"No, dear, it was a Tuesday, not a Sunday. I remember that, because there was snow predicted, and I left work early. And it wasn't just three men we saw; there was a woman there, too.
"You didn't actually say 'I bet this is a crime about to happen.' When you saw they'd left their car practically on the sidewalk and were having a huddled conversation, you said, 'There's something strange about those guys.'
"We didn't see it on television that night. You were in the bathroom and I heard something on the radio about a holdup at the mall, but by the time we put on the news, they were talking to witnesses and we couldn't be sure it was the same group we saw. Only we think so."
Conversational Helper, as Miss Manners calls it, is one reason that it is a bad idea to seat couples within earshot of each other at dinner parties. Some would say it is a reason why it is a bad idea to get married.
Miss Manners emphatically endorses the former premise and disputes the latter. It is no fun to be corrected, and that vivid detail about being in the bathroom deserves a special mention award. But that is a habit that can be, ah, corrected.
Knowing each other's stories -- background, shared experiences and other conversational material -- is otherwise one of the great benefits of marriage. It makes people feel loved for themselves, as opposed to for whatever counterfactual impressions they might be able to create. They can indulge in reminiscences without having to supply the background. They have a double repertory for use when the other person is not around. And as they grow older, they can use each other as reference resources about their own lives.
But they have to learn the difference between being a prompter and being a fact checker.
Correcting one's spouse in public is not a charming thing to do. And Conversational Helper not only interrupts and embarrasses the speaking spouse; it annoys the listeners. They couldn't care less whether it was Sunday or Tuesday, as long as they don't have to listen to that being made into a dispute.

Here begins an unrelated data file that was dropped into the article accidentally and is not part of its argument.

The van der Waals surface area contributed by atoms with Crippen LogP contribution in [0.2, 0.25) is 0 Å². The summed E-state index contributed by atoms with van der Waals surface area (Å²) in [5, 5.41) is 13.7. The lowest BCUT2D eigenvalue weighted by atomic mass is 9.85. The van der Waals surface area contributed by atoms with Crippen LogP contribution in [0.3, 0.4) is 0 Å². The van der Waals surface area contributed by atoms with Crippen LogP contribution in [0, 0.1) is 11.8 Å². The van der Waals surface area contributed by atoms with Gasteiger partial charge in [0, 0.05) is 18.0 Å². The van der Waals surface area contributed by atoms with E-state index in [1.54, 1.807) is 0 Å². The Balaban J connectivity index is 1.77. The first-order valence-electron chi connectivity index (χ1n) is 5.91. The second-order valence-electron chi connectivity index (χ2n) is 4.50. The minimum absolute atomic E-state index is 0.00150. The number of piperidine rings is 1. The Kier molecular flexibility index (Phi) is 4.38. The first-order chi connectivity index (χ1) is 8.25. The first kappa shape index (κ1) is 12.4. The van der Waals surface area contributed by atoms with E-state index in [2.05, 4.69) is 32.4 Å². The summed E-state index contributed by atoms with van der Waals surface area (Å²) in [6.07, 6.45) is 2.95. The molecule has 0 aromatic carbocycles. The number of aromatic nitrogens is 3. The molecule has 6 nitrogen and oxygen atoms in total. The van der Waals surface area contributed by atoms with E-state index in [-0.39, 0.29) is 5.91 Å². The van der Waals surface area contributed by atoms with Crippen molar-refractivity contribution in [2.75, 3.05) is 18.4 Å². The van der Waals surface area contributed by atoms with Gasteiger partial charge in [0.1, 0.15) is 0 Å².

Besides, embroidery is what makes factual reporting into conversation. Experience must be given form and colorful details, and bits of exactitude may get lost along the way.
Improving the dialogue is considered fair, because it makes the story more interesting. Being able to add a bit of drama to the narrative, instead of making it sound like directions being read from a can, is counted a plus.
This is not to say that spouses cannot be of social assistance to each other. They can prompt delicately when the speaker's own version of the story has been botched, supplying an essential factor that was omitted or a forgotten punch line.
And they can look charmed when hearing a slightly mangled story told yet once again.
Dear Miss Manners:
My neighbor claims it is correct etiquette to personally pay for travel expenses of family to attend a memorial service for her deceased husband. Can this possibly be true?
No, it is not. You have a neighbor who is either exceptionally generous or exceptionally gullible.
If she has offered to pay travel expenses so that relatives who could not otherwise afford it can attend her husband's memorial service, it is the former, although she should not generalize to expect others to do the same. If the relatives have led her to believe that they expect her to pick up their bills as a reward for attending, Miss Manners is afraid that it is the latter.
Feeling incorrect? E-mail your etiquette questions to Miss Manners (who is distraught that she cannot reply personally) at MissManners@unitedmedia.com or mail to United Media, 200 Madison Ave., New York, N.Y. 10016.
(c) 2004, Judith Martin